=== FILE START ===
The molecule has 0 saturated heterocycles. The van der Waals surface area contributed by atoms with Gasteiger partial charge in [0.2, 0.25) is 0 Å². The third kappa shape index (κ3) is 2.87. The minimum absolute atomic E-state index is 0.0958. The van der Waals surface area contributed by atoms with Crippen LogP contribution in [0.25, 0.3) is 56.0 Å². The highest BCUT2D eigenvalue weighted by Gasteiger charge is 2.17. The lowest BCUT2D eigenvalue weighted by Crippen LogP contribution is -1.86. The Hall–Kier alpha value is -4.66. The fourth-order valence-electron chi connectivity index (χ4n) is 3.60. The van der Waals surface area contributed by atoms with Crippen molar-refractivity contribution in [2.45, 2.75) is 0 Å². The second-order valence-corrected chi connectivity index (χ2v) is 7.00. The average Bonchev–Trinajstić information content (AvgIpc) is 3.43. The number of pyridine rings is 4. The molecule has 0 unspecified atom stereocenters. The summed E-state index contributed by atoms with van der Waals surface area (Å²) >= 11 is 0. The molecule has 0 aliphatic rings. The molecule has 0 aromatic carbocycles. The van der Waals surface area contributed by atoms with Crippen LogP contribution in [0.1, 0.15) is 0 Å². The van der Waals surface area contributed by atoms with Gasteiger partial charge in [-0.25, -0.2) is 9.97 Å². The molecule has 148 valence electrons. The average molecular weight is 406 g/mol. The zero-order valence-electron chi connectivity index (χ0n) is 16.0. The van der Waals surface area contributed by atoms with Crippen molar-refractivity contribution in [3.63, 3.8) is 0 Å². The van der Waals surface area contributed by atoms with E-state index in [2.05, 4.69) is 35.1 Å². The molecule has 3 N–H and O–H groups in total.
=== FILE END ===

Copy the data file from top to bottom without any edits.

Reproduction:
The molecule has 0 saturated heterocycles. The van der Waals surface area contributed by atoms with Gasteiger partial charge in [0.2, 0.25) is 0 Å². The third kappa shape index (κ3) is 2.87. The minimum absolute atomic E-state index is 0.0958. The van der Waals surface area contributed by atoms with Crippen LogP contribution in [0.25, 0.3) is 56.0 Å². The highest BCUT2D eigenvalue weighted by Gasteiger charge is 2.17. The lowest BCUT2D eigenvalue weighted by Crippen LogP contribution is -1.86. The Hall–Kier alpha value is -4.66. The fourth-order valence-electron chi connectivity index (χ4n) is 3.60. The van der Waals surface area contributed by atoms with Crippen molar-refractivity contribution in [2.45, 2.75) is 0 Å². The second-order valence-corrected chi connectivity index (χ2v) is 7.00. The average Bonchev–Trinajstić information content (AvgIpc) is 3.43. The number of pyridine rings is 4. The molecule has 0 unspecified atom stereocenters. The summed E-state index contributed by atoms with van der Waals surface area (Å²) >= 11 is 0. The molecule has 0 aliphatic rings. The molecule has 0 aromatic carbocycles. The van der Waals surface area contributed by atoms with Crippen LogP contribution in [0.1, 0.15) is 0 Å². The van der Waals surface area contributed by atoms with Gasteiger partial charge in [-0.25, -0.2) is 9.97 Å². The molecule has 148 valence electrons. The average molecular weight is 406 g/mol. The zero-order valence-electron chi connectivity index (χ0n) is 16.0. The van der Waals surface area contributed by atoms with Crippen molar-refractivity contribution in [3.63, 3.8) is 0 Å². The van der Waals surface area contributed by atoms with E-state index in [2.05, 4.69) is 35.1 Å². The molecule has 3 N–H and O–H groups in total.